Classic puzzle game Tetris has been around for over three decades, and in that time, plenty of people have reached its various endings, usually by clearing four rows of bricks at once like a digital demolitioner. That’s a challenge in and of itself, but now, someone has taken the concept of “beating Tetris” to the extreme by playing the NES game so hard it straight-up crashed, a phenomenon also known as the “kill screen.”
As reported by 404 Media, 13-year-old competitive Tetris player Blue Scuti became the first human to force the NES classic into a “kill screen,” the de facto “game over” for the legendary puzzler in which the game freezes and becomes unplayable—a feat previously only accomplished by AI. Blue Scuti, who emerged on the competitive Tetris scene in December 2021 and won first place in a handful tournaments over the course of 2023, posted a video to their YouTube channel on January 2 showing them achieving the monumental feat.
As they ripped through Tetris’ myriad levels, the bricks falling at an ever-faster pace, Blue Scuti quipped about misplacing blocks here and there. Regardless of miscalculations, though, Blue Scuti managed to crash the game after about 38 minutes of continuous play: the screen froze, the music stayed stuck on an endless note. “Oh my God,” Blue Scuti said a few times, freaking out. “Yes! I’m gonna pass out. I can’t feel my fingers. I can’t feel my hands.” It’s impressive, especially when you watch the bricks rain down in quick succession.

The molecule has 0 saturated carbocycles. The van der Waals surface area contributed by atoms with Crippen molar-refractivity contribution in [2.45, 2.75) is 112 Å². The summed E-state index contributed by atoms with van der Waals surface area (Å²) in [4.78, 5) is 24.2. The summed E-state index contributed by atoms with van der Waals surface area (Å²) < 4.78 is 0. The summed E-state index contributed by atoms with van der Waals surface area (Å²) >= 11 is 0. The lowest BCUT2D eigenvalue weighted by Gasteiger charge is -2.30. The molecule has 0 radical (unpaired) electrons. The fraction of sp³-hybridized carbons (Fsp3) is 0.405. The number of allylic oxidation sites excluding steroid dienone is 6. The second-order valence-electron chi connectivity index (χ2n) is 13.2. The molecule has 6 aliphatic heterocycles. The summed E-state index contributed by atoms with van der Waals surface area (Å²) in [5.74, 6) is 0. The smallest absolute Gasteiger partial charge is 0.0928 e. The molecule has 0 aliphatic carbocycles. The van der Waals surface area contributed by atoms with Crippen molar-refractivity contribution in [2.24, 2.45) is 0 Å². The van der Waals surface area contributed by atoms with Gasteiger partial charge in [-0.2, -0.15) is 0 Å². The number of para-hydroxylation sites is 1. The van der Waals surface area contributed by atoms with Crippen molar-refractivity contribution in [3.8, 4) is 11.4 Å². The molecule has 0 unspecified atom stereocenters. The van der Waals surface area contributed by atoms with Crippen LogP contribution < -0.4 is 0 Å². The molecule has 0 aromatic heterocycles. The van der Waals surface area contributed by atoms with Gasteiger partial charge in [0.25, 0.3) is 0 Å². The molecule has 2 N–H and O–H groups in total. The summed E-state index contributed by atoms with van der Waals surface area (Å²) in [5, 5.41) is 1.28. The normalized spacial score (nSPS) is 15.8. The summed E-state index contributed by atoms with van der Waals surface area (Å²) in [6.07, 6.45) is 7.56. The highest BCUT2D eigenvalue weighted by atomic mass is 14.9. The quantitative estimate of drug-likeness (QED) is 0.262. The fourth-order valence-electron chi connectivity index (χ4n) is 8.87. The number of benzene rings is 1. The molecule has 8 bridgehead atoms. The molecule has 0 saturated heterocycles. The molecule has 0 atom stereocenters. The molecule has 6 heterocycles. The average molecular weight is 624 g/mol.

As 404 Media pointed out, Blue Scuti uses the “rolling” technique, a way of holding an NES controller that dominated the Tetris scene in 2021. Instead of “hyper tapping,” the previously most popular method of tapping an NES controller’s D-pad as fast as possible, “rolling” sees players glide their fingers along the bottom of an NES controller to use that momentum to roll the controller into their other hand, pressing the D-pad in the process. This new method of play allows competitors to press the D-pad at least 20 times per second rather than the previous 12. The technique revolutionized competitive Tetris play and let Blue Scuti break the game’s world records for overall score, level achieved, and total number of lines. Before Blue Scuti did it, artificial intelligence was the first to utterly break Tetris.
In an interview with the Classic Tetris World Championships YouTube channel, streamer ITZsharky1 asked Blue Scuti about their motivation for crashing Tetris, other competitive goals, and the hardest part of breaking the puzzler. Blue Scuti said their greatest struggle was the nerves kicking in after about 30 minutes of play, particularly during some of the more challenging color schemes and levels. Their ultimate goal, however, is to remain at the top of the competitive Tetris scene while inspiring new players. Blue Scuti told ITZsharky1 their record-breaking was dedicated to their dad, who passed in December.